Diversity & Democracy: Civic Learning for Shared Futures
Diversity Innovations Institutional Leadership and Commitment
Diversity Digest Volume 7, Number 3

Diversity Digest
Volume 7,
Number 3

Download our print issue (PDF)
Diversity News
Diversity and Democracy:
the Unfinished Work
Dimensions of Diversity: Legal Lessons from the Decisions
Institutional Leadership and Commitment
Longhorn Scholars and the Opportunity Scholarship Program
Bridging the Gap: The ACE Program in Arizona
Aimed for Success: Meyerhoff Scholars Program
Campus Community Involvement
UCLA’s Success in Reaching Out
Student Experience
Rallying for Affirmative Action:
A Student Perspective
The Class is Half Empty: Report Supports Class-based Affirmative Action
Affirmative Action Resources

Diversity and Democracy: the Unfinished Work

By Carol Geary Schneider, president, AAC&U

Carol Geary Schneider

Carol Geary Schneider,
president, AAC&U

In June, the Supreme Court released its landmark decisions in the two University of Michigan affirmative action cases. The Court’s strong endorsement of diversity as a compelling national interest reaffirms higher education’s pivotal role in the nation’s long march toward integration and equal opportunity for all our citizens. It is a breakthrough victory for everyone who has made a long-term commitment to diversity and the expansion of opportunity for students of color.

In response to these momentous developments, AAC&U and thirty higher education associations released a statement of rededication to equal opportunity and integration, titled: Diversity and Democracy: The Unfinished Work. You can find the statement in full at www.aacu.org and on www.diversityweb.org. It has appeared in The New York Times and The Chronicle of Higher Education.

Our purposes in framing this statement were two:

  • To remind the public and our colleagues throughout the academy that the Michigan cases must be seen in the context of a long, ongoing struggle toward racial equality and full inclusion for all Americans;
  • To commit our associations, on behalf of the higher education community, to the long-term work that must be done to a) fully prepare poor students and students of color for both college access and success; b) confront and close the achievement gap within higher education; and c) ensure that students of all backgrounds acquire the knowledge and capacities they need for a world that is simultaneously diverse, interdependent, fragmented, and deeply unequal.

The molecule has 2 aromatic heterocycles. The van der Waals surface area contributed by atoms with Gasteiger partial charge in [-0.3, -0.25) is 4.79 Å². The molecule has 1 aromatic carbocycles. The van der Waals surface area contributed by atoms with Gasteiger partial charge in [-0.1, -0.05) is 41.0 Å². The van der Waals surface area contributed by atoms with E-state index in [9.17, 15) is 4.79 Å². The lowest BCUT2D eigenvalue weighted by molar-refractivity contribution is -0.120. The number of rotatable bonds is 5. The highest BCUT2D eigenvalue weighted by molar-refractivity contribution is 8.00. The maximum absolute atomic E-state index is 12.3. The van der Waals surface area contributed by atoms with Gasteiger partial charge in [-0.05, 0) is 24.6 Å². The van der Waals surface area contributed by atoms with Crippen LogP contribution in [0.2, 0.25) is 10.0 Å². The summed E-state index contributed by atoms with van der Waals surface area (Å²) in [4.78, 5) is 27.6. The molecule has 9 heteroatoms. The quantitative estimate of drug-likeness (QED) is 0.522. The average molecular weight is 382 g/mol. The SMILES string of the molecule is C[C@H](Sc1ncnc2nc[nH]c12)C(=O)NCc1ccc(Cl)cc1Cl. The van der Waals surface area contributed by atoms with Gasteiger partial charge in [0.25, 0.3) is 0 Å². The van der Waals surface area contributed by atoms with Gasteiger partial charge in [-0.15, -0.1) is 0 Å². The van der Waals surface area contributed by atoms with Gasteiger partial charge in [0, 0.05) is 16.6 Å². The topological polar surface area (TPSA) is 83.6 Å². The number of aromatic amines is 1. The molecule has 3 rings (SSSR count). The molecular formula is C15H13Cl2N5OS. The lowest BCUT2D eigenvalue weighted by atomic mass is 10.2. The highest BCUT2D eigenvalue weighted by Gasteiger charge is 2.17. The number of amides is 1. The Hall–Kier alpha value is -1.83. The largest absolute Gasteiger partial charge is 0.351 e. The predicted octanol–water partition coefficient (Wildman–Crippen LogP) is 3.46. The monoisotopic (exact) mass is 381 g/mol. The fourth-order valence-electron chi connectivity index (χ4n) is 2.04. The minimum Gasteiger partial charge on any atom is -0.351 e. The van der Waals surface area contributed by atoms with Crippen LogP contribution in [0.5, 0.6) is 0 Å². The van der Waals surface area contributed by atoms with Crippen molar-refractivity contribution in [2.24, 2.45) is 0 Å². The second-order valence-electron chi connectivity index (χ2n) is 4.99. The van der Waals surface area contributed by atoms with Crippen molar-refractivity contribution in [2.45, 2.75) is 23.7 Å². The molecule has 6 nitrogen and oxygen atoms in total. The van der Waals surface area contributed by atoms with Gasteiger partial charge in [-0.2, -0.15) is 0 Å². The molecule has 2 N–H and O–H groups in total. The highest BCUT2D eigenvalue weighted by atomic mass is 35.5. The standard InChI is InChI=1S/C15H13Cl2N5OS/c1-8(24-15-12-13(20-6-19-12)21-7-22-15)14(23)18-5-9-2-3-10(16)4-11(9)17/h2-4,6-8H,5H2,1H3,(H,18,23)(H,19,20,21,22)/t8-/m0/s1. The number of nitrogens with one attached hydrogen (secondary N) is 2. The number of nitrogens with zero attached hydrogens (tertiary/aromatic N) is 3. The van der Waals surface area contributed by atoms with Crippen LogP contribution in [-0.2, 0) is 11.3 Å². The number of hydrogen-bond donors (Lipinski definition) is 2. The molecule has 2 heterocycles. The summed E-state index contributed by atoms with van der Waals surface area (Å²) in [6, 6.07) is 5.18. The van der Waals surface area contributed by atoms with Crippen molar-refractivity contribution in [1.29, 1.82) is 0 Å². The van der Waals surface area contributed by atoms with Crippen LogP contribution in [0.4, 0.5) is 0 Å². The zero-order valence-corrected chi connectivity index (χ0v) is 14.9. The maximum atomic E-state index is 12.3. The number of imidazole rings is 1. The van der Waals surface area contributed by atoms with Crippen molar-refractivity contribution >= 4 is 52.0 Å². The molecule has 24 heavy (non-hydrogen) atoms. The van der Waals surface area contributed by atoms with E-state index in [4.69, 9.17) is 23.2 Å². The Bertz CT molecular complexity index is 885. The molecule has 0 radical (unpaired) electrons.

The unity of the higher education community around these far-reaching and challenging commitments is heartening.

We know that you, our readers, are acutely engaged with the immediate practical consequences of the Michigan decisions, as well as with the longer term work of creating more just and equitable access to quality education and the expanded opportunities it confers. We therefore provide in these pages an analysis of the court’s decisions and their likely implications for admissions and other diversity practices. AAC&U has posted to its Web site a longer analysis of the legal implications of these decisions. (See www.aacu.org.) There also will be sessions on these questions at our annual meeting.

The Court’s proposal that there should be no need for affirmative action in twenty-five years challenges all of us to work with new creativity to close both the opportunity gap and the achievement gap. This issue of Diversity Digest therefore provides you with examples of campus programs that foster high expectations and high achievement, as well as access, for students from underserved communities. All the featured programs have a record of success in helping students from disadvantaged backgrounds succeed in college.

As these pages attest, there is much to do, and now much that we can do to overcome the legacies of segregation and inequality, and to build a better future for the diverse democracy we share in common.

Questions, comments, and suggestions regarding Diversity & Democracy should be directed to Kathryn Peltier Campbell at campbell@aacu.org.
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